Help these women to become entrepreneurs … *Despite Corona’s fears, they have taken steps to support their families.* S p e c i a l s t o r y

*Help these women to become entrepreneurs …

*Despite Corona’s fears, they have taken steps to support their families.*

S p e c i a l s t o r y
*Salim Alware*

Tardeo, Cotton Green, Antop Hill, Kurla, Ghatkopar, Malad and many other residential areas and societies in Mumbai have large numbers of women on the sidewalks or stalls selling vegetables, kitchen utensils, food items, fish etc.
Doing business on the side of the road or on the sidewalk is not a new affair, rather many women have made good progress by doing such small businesses and have turned into regular entrepreneurs, thereby increasing their family’s standard of living. But in Mumbai this is the second time that such a large number of women have gone out and started small businesses.

The first time when women in Mumbai’s Dadar, Parel, Worli, Mazgaon, Kala Chowki and Sewri and surrounding areas started small businesses in the local market, selling everything from pickles, spices, papads, women’s products, garments, sheets, pillow covers, handkerchiefs, melamine and glassware was in 1983. Most of these new business women were women whose husbands had lost their jobs due to the infamous textile mill strike in May 1982, two and a half lakh employees of 65 major textile mills in Mumbai, led by the famous trade union leader Datta Samant, went on an indefinite strike demanding pay hikes and other demands that changed into days, months and years. The strike turned out to be disastrous because the mill owners regarded it as an attack on their dignity and the then state government also failed to mediate and these workers had no one to turn to. The strike never ended and the world-famous Mumbai Textile Mills became part of history, with the magnificent skyscrapers of Parel, Worli and Sewri now standing in their place.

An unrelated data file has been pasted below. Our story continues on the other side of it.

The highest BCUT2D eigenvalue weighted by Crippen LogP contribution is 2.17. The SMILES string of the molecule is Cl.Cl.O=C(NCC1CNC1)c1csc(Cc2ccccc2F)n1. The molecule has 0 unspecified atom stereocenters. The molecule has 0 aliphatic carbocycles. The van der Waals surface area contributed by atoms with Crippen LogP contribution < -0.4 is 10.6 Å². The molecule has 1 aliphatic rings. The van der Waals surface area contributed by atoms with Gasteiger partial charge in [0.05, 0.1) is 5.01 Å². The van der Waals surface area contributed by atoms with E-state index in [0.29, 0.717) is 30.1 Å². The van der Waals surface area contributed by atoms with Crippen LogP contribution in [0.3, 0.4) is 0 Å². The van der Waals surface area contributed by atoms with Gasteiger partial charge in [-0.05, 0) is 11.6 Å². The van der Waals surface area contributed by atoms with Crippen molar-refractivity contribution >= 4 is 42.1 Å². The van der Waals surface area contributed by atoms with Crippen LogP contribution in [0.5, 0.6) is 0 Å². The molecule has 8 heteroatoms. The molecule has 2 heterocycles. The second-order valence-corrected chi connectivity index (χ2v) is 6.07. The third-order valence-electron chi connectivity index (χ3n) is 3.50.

The arrival of Corona virus in India on March 2020, the nationwide curfew on March 22 and the announcement of lockdown from March 24 and its subsequent extension has affected not only the poor but also the middle class. The middle class know the art of survival, but what can the poor do if their only source of livelihood suddenly shuts down due to the lockdown?
As a result, thousands of women have started small businesses in the second week of March to meet their long-term needs, daily expenses, and now electricity bills, school fees, uniforms and other necessities of life.

We need to understand that when it was not possible for us to reach De Mart, Reliance Fresh or any major supermarket, fish market, vegetables market, these brave women, despite the fear of corona, donned masks on their faces and made available to us all our daily necessities on the sidewalks of our areas.
After two months, when the virus is weakened or the vaccine is invented and normalcy prevails, please don’t ignore these new business women. Keep buying from them, help them to stand on their own two feet and empower them. Make their lives easier because our fight against the corona virus is temporary but these women are fighting a long battle against the virus of poverty and only you can bring them victory……..!!!

Comments are closed.